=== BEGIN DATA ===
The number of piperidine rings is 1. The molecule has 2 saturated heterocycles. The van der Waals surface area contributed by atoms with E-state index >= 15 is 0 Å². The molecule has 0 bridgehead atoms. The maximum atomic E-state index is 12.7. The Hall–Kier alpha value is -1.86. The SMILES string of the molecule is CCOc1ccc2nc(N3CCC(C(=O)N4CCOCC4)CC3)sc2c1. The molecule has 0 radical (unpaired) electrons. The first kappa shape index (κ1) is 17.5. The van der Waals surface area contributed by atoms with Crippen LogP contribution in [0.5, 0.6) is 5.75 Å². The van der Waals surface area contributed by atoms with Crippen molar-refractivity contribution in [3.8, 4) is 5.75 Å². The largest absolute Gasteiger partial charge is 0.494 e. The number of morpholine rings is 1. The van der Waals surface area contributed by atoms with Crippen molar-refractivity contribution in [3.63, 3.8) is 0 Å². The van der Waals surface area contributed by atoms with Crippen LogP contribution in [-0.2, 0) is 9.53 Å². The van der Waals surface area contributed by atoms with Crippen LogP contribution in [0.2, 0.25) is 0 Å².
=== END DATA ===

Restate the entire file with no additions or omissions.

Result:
The number of piperidine rings is 1. The molecule has 2 saturated heterocycles. The van der Waals surface area contributed by atoms with E-state index >= 15 is 0 Å². The molecule has 0 bridgehead atoms. The maximum atomic E-state index is 12.7. The Hall–Kier alpha value is -1.86. The SMILES string of the molecule is CCOc1ccc2nc(N3CCC(C(=O)N4CCOCC4)CC3)sc2c1. The molecule has 0 radical (unpaired) electrons. The first kappa shape index (κ1) is 17.5. The van der Waals surface area contributed by atoms with Crippen LogP contribution in [0.5, 0.6) is 5.75 Å². The van der Waals surface area contributed by atoms with Crippen molar-refractivity contribution in [3.8, 4) is 5.75 Å². The largest absolute Gasteiger partial charge is 0.494 e. The number of morpholine rings is 1. The van der Waals surface area contributed by atoms with Crippen molar-refractivity contribution in [3.63, 3.8) is 0 Å². The van der Waals surface area contributed by atoms with Crippen LogP contribution in [-0.2, 0) is 9.53 Å². The van der Waals surface area contributed by atoms with Crippen LogP contribution in [0.2, 0.25) is 0 Å².